Zero-trust principles have become far more popular across the industry of late, with a number of companies quick to adopt and promote this philosophy either as part of their own strategies or in their products. 

BlackBerry, for example, announced Persona Desktop in October, a security platform that uses artificial intelligence (AI) and machine learning to detect user and entity behaviour abnormalities. Persona Desktop works at the endpoint, and eliminates the need to share data back to the cloud before the system acts, and also aims to protect against stolen credentials, insider threats, and physical compromise.

Google, too, launched a zero-trust remote access service known as BeyondCorp Remote Access earlier this year that’s designed to give remote teams access to their internal applications without the need for a VPN.

As part of Schmidt’s outline of AWS’ security strategy, he also proposed a set of questions that businesses and IT administrators should ask about their organisation’s security configuration. Elements such as where the perimeter is, and how large it is, as well as how easy it might be to monitor and audit, should be considered.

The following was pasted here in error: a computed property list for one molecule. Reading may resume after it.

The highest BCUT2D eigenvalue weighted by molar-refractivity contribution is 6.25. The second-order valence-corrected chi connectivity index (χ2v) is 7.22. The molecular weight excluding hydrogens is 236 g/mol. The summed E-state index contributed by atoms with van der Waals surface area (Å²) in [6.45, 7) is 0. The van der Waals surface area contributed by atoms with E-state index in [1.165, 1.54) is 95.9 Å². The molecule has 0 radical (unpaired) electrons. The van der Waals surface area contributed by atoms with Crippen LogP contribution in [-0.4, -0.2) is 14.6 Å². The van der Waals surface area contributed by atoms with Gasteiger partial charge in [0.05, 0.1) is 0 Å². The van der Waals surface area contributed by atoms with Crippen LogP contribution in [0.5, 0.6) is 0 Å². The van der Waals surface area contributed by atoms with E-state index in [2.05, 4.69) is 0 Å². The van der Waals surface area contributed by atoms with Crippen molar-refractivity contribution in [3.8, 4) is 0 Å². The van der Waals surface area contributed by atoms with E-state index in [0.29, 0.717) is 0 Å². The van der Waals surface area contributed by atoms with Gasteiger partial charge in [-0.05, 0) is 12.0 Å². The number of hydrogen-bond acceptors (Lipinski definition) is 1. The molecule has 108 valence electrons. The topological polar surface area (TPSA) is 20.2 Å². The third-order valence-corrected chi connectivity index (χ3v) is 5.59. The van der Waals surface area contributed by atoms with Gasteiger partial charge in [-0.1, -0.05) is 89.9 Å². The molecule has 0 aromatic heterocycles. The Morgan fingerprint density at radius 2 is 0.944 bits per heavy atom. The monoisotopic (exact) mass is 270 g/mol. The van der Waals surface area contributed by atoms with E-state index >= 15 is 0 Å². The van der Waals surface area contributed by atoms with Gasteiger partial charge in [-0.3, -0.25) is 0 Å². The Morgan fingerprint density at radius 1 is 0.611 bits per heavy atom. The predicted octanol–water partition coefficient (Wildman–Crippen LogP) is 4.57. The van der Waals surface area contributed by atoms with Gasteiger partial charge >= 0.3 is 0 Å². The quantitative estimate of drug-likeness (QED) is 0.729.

Schmidt also, by way of example, suggested that while VPNs are fine to use for network isolation, it would be best to make the implementation dynamic and hidden from the user experience. This might lead to users not even noticing that network boundaries are being created and torn down as required.

Microsoft to offer top-secret cloud platform for classified data

Praharsha Anand

9 Dec, 2020

Microsoft has announced the launch of its newest cloud offering: Azure Government Top Secret.

The new cloud service expands Microsoft’s tactical edge portfolio for the US government, including Azure (public cloud), Azure Government, and Azure Government Secret. Microsoft has tailored Azure Government Top Secret for its US government customers that work with classified information.

“Azure Government Top Secret provides the same capabilities as the commercial version of Azure, Azure Government and Azure Government Secret to enable a continuum of compute from mission cloud to tactical edge,” said Tom Keane, corporate vice president of Azure global.